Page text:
Students can write to ambassadors at the Counseling and Wellness Center using their GatorLink email address for emotional support or recommendations on campus resources. Like Gator-2-Gator consultations, there’s no limit on how many letters students can write.
Ambassadors often respond within 48 hours, West said. With about 15 ambassadors scheduling time to write letters, the responses are detailed and genuine, she added.
“It’s one of those services where, you know, I might just be feeling down and want to feel support in a time of a semester that I know is particularly stressful,” West said. “I can make the time just to kind of reach out and say, ‘Hey, I’m drowning over here.’”
SilverCloud self-guided programs
SilverCloud is an online toolkit to help people develop emotional stability and manage anxiety, depression and stress. Users take a five-question screening to identify which of the seven available SilverCloud programs can best meet their needs.
Students can improve self-esteem, awareness of moods, problem-solving abilities and ability to regulate anxious thoughts through mindfulness exercises, interactive journaling and documenting habits and emotions. Combined, the programs can take up to 10 weeks to complete.
Still not sure which one is right for you?
Visit My CWC to learn how others have added mental healthcare into their routines. Launched in summer 2021, the site is designed to inform students about no-wait services they can routinely use, West said.
“From semester to semester, we want our students to think about, ‘Well, what am I doing to take care of my mental health?’” she said.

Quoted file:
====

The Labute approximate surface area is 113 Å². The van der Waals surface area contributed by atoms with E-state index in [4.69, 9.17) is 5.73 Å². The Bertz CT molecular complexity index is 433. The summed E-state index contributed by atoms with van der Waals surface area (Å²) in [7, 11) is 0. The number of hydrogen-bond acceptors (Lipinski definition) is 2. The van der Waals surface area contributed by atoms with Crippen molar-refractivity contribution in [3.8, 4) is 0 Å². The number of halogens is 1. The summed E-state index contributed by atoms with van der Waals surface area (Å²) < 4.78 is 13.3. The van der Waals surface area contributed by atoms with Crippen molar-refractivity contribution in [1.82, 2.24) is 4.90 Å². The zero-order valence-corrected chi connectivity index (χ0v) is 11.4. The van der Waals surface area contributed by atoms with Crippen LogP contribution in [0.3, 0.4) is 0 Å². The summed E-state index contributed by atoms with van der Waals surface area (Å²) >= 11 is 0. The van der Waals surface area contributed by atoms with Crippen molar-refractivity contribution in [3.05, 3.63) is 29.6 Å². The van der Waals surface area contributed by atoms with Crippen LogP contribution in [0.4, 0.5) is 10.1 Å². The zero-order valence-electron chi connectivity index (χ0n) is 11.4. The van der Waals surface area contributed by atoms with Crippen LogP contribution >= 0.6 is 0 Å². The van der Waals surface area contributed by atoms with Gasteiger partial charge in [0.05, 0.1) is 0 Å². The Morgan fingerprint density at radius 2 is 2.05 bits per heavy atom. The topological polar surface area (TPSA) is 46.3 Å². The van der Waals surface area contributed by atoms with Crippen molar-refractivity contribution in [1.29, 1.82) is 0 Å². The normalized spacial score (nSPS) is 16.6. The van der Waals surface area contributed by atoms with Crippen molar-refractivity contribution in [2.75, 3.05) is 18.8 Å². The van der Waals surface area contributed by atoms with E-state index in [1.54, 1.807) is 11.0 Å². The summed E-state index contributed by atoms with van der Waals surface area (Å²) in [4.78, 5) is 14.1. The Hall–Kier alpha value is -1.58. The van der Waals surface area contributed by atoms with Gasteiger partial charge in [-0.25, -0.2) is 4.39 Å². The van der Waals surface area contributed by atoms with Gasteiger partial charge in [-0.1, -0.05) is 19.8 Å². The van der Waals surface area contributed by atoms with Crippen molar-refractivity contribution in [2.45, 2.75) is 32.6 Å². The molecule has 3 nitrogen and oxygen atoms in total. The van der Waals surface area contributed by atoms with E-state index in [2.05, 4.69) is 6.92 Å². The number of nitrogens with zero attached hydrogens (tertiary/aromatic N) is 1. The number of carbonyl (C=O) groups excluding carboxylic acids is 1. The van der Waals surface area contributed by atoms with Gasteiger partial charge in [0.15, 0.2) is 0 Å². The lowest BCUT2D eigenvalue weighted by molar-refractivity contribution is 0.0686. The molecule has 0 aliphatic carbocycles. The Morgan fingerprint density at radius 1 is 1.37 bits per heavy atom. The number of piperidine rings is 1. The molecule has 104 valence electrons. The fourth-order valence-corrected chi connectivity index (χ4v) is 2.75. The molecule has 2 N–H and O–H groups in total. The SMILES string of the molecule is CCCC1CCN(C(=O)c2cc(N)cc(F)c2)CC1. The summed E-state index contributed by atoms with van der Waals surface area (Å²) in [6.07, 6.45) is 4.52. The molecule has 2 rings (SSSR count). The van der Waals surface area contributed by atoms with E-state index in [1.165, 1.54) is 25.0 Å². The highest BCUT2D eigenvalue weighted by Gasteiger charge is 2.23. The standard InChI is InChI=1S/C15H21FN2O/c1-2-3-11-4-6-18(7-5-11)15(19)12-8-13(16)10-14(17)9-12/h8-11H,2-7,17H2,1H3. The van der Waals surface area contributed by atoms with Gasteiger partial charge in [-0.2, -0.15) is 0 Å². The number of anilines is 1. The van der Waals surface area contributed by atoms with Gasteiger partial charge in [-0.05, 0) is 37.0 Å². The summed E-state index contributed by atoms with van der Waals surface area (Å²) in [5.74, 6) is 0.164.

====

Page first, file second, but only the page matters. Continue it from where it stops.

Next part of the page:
Counseling and Wellness Center offerings are centered on talking, listening and learning. Other resources include workshops, online trainings and a weekly podcast featuring local experts covering topics such as mental health in the Black community, international student experiences, boundaries, sexuality and creativity.
Or reach out to a clinician using their “Ask it!” service with questions about resource availability, managing stress or supporting others. Students can also make personalized plans using the My CWC Plan template.
“The idea of My CWC is cultivating a sense of ‘this is my mental health healthcare center’ for students to use readily and not just in times of crisis treatment,” West said. “We want our students to not come to our site just for information, but really use it practically and intentionally as a way to take care of themselves.”
To make an appointment at the Counseling and Wellness Center, call 352-392-1575 for triage, where you can meet with a specialist to discuss your concerns and receive recommendations.
The Counseling and Wellness Center crisis line can be reached at 352-392-1585 and is staffed 24/7. Walk-in crisis stabilization is located at 401 Peabody Hall. For emergencies, call 911.
Undergraduate students can apply to become an AWARE ambassador until Sept. 10. at 11:59 p.m. Applications take roughly 30 minutes.
Learn more about the Counseling and Wellness Center.
Source: Rosa West, email@example.com
Writer: Halle Marchese, firstname.lastname@example.org